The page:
This is further proof that America is in decline. After using all its military might, America is unable to fashion political outcomes in its favour. Imagine what the rightly guided Khilafah upon the method of the Prophethood could achieve against America.


Trump to Host Pakistani PM at White House

U.S. President Donald Trump will host Pakistan’s prime minister, Imran Khan, at the White House on July 22 for official talks aimed at “creating conditions” for an “enduring partnership” and cooperation to secure a peaceful South Asia.  The White House said Wednesday that that the two leaders would discuss such issues as counterterrorism, defense, energy and trade.  Peace efforts in Afghanistan are expected to be high on the agenda.  “The visit will focus on strengthening cooperation between the United States and Pakistan to bring peace, stability and economic prosperity to a region that has seen far too much conflict,” a White House statement said. Khan’s first interaction with Trump is seen in the region as signaling a thaw in the often acrimonious relationship between Washington and Islamabad.  The acrimony stems from U.S. allegations that, despite having received billions of dollars in financial assistance as an ally in the war against terrorism, Pakistan has harbored Taliban leaders and fighters and other militants who plot deadly attacks against American and NATO troops in Afghanistan and rival India. Islamabad rejects the charges.  Since taking office, Trump has suspended all military cooperation and assistance to Pakistan, alleging the country has “given us nothing but lies and deceit.”  Khan took office nearly a year ago and argued with Trump on Twitter a few months later about the U.S. allegations. He defended Pakistan’s counterterrorism successes, saying the country had suffered tens of thousands of casualties and billions of dollars in losses to its national economy while fighting America’s war on terrorism. However, Islamabad has since helped arrange direct peace talks between the U.S. and the Taliban aimed at ending the 18-year Afghan war. The effort is credited with easing tensions, which prompted Trump to acknowledge in February that the two countries had recently “developed a much better relationship.” Analysts do not expect anything major to emerge from the Trump-Khan meeting, but they note it could still go a long way toward improving bilateral ties because both leaders dislike the status quo and have strong personalities. Trump has consistently been critical of U.S. involvement in foreign wars while Khan is known for leading anti-war campaigns and calling for seeking a politically negotiated settlement to the Afghan war, even when his party was in the opposition. [Source: Voice of America]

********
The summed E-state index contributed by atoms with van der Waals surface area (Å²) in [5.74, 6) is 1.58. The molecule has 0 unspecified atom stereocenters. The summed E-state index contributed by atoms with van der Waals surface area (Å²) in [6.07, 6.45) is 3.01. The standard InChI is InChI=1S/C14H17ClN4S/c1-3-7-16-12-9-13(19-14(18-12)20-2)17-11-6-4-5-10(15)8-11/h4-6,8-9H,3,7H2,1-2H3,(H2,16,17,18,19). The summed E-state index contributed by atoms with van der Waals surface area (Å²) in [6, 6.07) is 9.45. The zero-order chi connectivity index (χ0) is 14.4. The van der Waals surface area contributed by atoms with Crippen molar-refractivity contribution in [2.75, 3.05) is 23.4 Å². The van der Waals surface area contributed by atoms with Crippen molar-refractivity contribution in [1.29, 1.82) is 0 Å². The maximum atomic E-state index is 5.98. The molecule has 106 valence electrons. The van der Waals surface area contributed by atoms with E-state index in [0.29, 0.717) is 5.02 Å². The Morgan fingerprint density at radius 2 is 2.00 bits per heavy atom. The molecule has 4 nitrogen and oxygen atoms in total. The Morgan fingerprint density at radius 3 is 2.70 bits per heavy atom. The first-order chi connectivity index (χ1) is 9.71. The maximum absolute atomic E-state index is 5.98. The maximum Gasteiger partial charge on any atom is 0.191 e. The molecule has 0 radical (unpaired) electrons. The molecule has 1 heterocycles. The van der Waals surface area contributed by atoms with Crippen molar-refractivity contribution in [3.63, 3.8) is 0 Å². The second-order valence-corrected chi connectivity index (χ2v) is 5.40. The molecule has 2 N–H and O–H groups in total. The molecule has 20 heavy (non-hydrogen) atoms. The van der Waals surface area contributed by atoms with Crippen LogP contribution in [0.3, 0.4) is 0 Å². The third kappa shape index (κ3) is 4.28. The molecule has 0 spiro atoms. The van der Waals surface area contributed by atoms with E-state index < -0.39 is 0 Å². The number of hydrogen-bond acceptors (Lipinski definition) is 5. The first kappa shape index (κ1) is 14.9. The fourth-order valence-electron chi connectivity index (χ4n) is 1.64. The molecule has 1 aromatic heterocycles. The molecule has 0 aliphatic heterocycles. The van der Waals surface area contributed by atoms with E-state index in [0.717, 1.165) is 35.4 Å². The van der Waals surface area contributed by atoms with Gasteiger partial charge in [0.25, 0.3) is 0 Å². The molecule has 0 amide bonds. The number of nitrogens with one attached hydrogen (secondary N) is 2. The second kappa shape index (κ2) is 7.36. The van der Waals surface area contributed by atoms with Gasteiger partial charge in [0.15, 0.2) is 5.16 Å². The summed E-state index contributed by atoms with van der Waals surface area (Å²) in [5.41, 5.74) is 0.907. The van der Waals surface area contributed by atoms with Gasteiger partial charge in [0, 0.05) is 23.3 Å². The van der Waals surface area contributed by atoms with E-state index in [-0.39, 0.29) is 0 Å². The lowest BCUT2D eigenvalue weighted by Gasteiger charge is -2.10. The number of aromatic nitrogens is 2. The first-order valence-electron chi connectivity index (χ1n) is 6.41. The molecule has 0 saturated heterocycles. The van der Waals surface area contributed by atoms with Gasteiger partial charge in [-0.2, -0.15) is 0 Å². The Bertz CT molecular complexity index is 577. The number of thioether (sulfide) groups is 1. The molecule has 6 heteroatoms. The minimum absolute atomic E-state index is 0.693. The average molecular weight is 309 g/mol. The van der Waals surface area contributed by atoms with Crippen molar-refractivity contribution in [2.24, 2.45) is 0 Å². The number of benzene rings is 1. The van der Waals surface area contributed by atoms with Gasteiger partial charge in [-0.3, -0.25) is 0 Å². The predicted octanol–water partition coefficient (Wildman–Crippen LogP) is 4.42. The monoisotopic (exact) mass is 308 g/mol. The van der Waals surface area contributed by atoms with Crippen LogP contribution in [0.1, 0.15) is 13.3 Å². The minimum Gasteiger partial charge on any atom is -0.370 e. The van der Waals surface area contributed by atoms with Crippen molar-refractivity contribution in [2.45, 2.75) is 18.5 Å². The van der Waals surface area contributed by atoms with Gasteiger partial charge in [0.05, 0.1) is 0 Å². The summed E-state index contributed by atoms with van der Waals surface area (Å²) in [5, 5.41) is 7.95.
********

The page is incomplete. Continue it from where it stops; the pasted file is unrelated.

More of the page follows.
After years of drone attacks and slaughter of Pakistan’s citizens, Khan wants to meet Trump at the White House. America’s hostility towards Pakistan and Islam is well known, and yet the intellectually-defeated Khan thinks he can change outcomes.